The same interpretive difficulty would be present if the ML3 result had appeared to replicate the original, but I suspect we would be much less likely to notice it. We might just say hooray, it replicated — when it is entirely possible that we would actually be looking at 2 completely unrelated effects that just happened to have gotten the same labels.

Another blow against the “hidden moderator” defense. So far I haven’t touched on the stated purpose of this project, which was to look at time-of-semester as a moderator of effects. The findings are easy to summarize: it turns out it there was no there there. The authors also tested for heterogeneity of effects due to order (since subjects got the tasks for the 10 replications in random order) or across samples and labs. There was no there there either. Not even in the 2 tasks that were administered in person rather than by computers and thus were harder to standardize.

The authors put the interpretation so well that I’ll quote them at length here [emphasis added]:

A common explanation for the challenges of replicating results across samples and settings is that there are many seen and unseen moderators that qualify the detectability of effects (Cesario, 2014). As such, when differences are observed across study administrations, it is easy to default to the assumption that it must be due to features differing between the samples and settings. Besides time of semester, we tested whether the site of data collection, and the order of administration during the study session moderated the effects. None of these had a substantial impact on any of the investigated effects. This observation is consistent with the first “Many Labs” study (Klein et al., 2014) and is the focus of the second (Klein et al., 2015). The present study provides further evidence against sample and setting differences being a default explanation for variation in replicability. That is not to deny that such variation occurs, just that direct evidence for a given effect is needed to demonstrate that it is a viable explanation.

When effects do not replicate, “maybe there were moderators” needs to be treated as what it is – a post hoc speculation for future testing. Moderator explanations are worth consideration on a case by case basis, and hunting for them could lead to genuine discoveries. But as evidence keeps accruing that sample and setting moderators are not commonplace, we should be more and more skeptical of those kinds of explanations offered post hoc. High-powered pre-registered replications are very credible. And when the replication results disagree with the original study, our interpretations should account for what we know about the statistical properties of the studies and the way we came to see the evidence, and give less weight to untested speculation.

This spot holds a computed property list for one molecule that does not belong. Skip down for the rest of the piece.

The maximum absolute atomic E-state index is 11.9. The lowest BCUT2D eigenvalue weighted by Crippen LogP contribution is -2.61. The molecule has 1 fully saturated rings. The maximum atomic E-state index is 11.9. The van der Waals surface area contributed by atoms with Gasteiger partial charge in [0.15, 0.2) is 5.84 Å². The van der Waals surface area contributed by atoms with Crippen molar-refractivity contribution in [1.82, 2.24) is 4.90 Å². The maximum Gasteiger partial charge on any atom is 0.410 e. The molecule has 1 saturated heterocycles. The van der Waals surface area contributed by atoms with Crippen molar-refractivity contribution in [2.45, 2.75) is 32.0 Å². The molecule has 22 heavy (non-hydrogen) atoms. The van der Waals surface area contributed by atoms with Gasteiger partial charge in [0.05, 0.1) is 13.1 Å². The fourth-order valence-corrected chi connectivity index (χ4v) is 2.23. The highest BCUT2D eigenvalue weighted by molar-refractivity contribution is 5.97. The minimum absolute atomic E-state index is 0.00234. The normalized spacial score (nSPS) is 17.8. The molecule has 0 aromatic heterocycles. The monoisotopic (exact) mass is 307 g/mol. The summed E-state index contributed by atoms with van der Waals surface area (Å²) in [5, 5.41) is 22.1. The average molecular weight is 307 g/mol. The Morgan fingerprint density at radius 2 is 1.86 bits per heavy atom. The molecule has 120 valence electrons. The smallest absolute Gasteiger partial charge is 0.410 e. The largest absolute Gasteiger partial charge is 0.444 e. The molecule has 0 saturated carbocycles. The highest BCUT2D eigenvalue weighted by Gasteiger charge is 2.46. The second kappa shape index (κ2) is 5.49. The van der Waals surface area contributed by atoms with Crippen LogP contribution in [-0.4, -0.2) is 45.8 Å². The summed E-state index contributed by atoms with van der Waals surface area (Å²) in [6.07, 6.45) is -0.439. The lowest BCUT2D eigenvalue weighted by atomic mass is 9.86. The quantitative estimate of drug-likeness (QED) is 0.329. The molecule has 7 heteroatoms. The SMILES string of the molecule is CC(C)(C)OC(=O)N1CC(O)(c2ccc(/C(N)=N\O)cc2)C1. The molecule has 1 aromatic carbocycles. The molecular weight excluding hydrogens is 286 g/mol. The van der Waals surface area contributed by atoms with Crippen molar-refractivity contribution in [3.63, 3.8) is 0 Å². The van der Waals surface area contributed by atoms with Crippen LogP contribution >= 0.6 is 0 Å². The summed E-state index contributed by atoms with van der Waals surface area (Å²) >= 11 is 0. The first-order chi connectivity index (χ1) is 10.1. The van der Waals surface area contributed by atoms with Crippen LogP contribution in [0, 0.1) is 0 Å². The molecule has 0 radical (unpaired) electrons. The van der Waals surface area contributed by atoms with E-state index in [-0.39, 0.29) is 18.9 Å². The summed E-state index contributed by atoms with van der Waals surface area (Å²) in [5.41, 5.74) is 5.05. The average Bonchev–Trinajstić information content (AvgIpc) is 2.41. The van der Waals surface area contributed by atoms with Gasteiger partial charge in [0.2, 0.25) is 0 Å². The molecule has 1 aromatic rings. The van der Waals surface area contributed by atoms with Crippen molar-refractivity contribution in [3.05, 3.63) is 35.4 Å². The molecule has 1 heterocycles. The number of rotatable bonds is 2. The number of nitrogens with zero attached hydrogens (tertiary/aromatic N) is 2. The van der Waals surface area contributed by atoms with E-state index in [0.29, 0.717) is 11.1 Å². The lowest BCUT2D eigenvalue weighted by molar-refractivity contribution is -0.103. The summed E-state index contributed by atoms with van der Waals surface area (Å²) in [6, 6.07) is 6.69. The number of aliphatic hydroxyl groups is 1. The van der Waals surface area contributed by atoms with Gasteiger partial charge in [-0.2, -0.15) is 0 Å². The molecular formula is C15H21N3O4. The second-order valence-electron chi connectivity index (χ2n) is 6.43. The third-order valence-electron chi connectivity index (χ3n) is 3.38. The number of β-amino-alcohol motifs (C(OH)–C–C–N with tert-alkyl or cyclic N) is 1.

—–

* An earlier version incorrectly stated that the TIPI had only been validated indirectly against the NEO. Thanks to Sam Gosling for pointing out the error.

Popper on direct replication, tacit knowledge, and theory construction

I’ve quoted some of this before, but it was buried in a long post and it’s worth quoting at greater length and on its own. It succinctly lays out his views on several issues relevant to present-day discussions of replication in science. Specifically, Popper makes clear that (1) scientists should replicate their own experiments; (2) scientists should be able to instruct other experts how to reproduce their experiments and get the same results; and (3) establishing the reproducibility of experiments (“direct replication” in the parlance of our times) is a necessary precursor for all the other things you do to construct and test theories.

Kant was perhaps the first to realize that the objectivity of scientific statements is closely connected with the construction of theories — with the use of hypotheses and universal statements. Only when certain events recur in accordance with rules or regularities, as is the case with repeatable experiments, can our observations be tested — in principle — by anyone. We do not take even our own observations quite seriously, or accept them as scientific observations, until we have repeated and tested them. Only by such repetitions can we convince ourselves that we are not dealing with a mere isolated ‘coincidence’, but with events which, on account of their regularity and reproducibility, are in principle inter-subjectively testable.

Every experimental physicist knows those surprising and inexplicable apparent ‘effects’ which in his laboratory can perhaps even be reproduced for some time, but which finally disappear without trace. Of course, no physicist would say in such a case that he had made a scientific discovery (though he might try to rearrange his experiments so as to make the effect reproducible). Indeed the scientifically significant physical effect may be defined as that which can be regularly reproduced by anyone who carries out the appropriate experiment in the way prescribed. No serious physicist would offer for publication, as a scientific discovery, any such ‘occult effect,’ as I propose to call it — one for whose reproduction he could give no instructions. The ‘discovery’ would be only too soon rejected as chimerical, simply because attempts to test it would lead to negative results. (It follows that any controversy over the question whether events which are in principle unrepeatable and unique ever do occur cannot be decided by science: it would be a metaphysical controversy.)

– Karl Popper (1959/2002), The Logic of Scientific Discovery, pp. 23-24.